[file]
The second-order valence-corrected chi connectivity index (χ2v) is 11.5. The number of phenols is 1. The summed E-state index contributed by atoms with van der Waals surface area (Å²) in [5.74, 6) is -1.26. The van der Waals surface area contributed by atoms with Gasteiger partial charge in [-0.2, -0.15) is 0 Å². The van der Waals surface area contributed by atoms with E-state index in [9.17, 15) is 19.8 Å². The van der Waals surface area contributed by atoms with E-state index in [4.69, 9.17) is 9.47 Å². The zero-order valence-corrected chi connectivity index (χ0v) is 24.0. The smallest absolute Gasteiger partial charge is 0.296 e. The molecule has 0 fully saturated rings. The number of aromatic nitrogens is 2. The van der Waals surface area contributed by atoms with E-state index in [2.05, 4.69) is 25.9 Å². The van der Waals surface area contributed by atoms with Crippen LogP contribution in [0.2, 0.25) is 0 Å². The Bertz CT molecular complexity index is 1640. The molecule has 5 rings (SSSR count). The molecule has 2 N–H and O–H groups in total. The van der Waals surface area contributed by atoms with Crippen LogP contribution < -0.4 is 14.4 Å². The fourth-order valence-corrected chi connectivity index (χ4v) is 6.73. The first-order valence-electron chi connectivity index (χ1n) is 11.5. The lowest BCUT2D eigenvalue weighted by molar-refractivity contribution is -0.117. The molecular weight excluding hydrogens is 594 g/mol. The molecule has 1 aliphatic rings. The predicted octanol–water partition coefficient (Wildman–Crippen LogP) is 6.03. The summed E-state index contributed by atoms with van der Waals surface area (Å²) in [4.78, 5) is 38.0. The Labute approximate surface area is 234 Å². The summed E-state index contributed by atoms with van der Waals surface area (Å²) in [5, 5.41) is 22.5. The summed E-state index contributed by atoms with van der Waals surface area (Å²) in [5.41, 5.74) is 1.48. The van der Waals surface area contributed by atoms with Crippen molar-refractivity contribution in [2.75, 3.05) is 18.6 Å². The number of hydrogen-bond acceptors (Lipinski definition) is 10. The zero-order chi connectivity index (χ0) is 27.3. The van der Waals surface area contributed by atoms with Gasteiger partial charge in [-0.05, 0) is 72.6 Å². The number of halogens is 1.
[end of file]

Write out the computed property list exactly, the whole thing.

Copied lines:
The second-order valence-corrected chi connectivity index (χ2v) is 11.5. The number of phenols is 1. The summed E-state index contributed by atoms with van der Waals surface area (Å²) in [5.74, 6) is -1.26. The van der Waals surface area contributed by atoms with Gasteiger partial charge in [-0.2, -0.15) is 0 Å². The van der Waals surface area contributed by atoms with E-state index in [9.17, 15) is 19.8 Å². The van der Waals surface area contributed by atoms with E-state index in [4.69, 9.17) is 9.47 Å². The zero-order valence-corrected chi connectivity index (χ0v) is 24.0. The smallest absolute Gasteiger partial charge is 0.296 e. The molecule has 0 fully saturated rings. The number of aromatic nitrogens is 2. The van der Waals surface area contributed by atoms with E-state index in [2.05, 4.69) is 25.9 Å². The van der Waals surface area contributed by atoms with Crippen LogP contribution in [0.2, 0.25) is 0 Å². The Bertz CT molecular complexity index is 1640. The molecule has 5 rings (SSSR count). The molecule has 2 N–H and O–H groups in total. The van der Waals surface area contributed by atoms with Crippen LogP contribution < -0.4 is 14.4 Å². The fourth-order valence-corrected chi connectivity index (χ4v) is 6.73. The first-order valence-electron chi connectivity index (χ1n) is 11.5. The lowest BCUT2D eigenvalue weighted by molar-refractivity contribution is -0.117. The molecular weight excluding hydrogens is 594 g/mol. The molecule has 1 aliphatic rings. The predicted octanol–water partition coefficient (Wildman–Crippen LogP) is 6.03. The summed E-state index contributed by atoms with van der Waals surface area (Å²) in [4.78, 5) is 38.0. The Labute approximate surface area is 234 Å². The summed E-state index contributed by atoms with van der Waals surface area (Å²) in [5, 5.41) is 22.5. The summed E-state index contributed by atoms with van der Waals surface area (Å²) in [5.41, 5.74) is 1.48. The van der Waals surface area contributed by atoms with Crippen molar-refractivity contribution in [2.75, 3.05) is 18.6 Å². The number of hydrogen-bond acceptors (Lipinski definition) is 10. The zero-order chi connectivity index (χ0) is 27.3. The van der Waals surface area contributed by atoms with Gasteiger partial charge in [-0.05, 0) is 72.6 Å². The number of halogens is 1.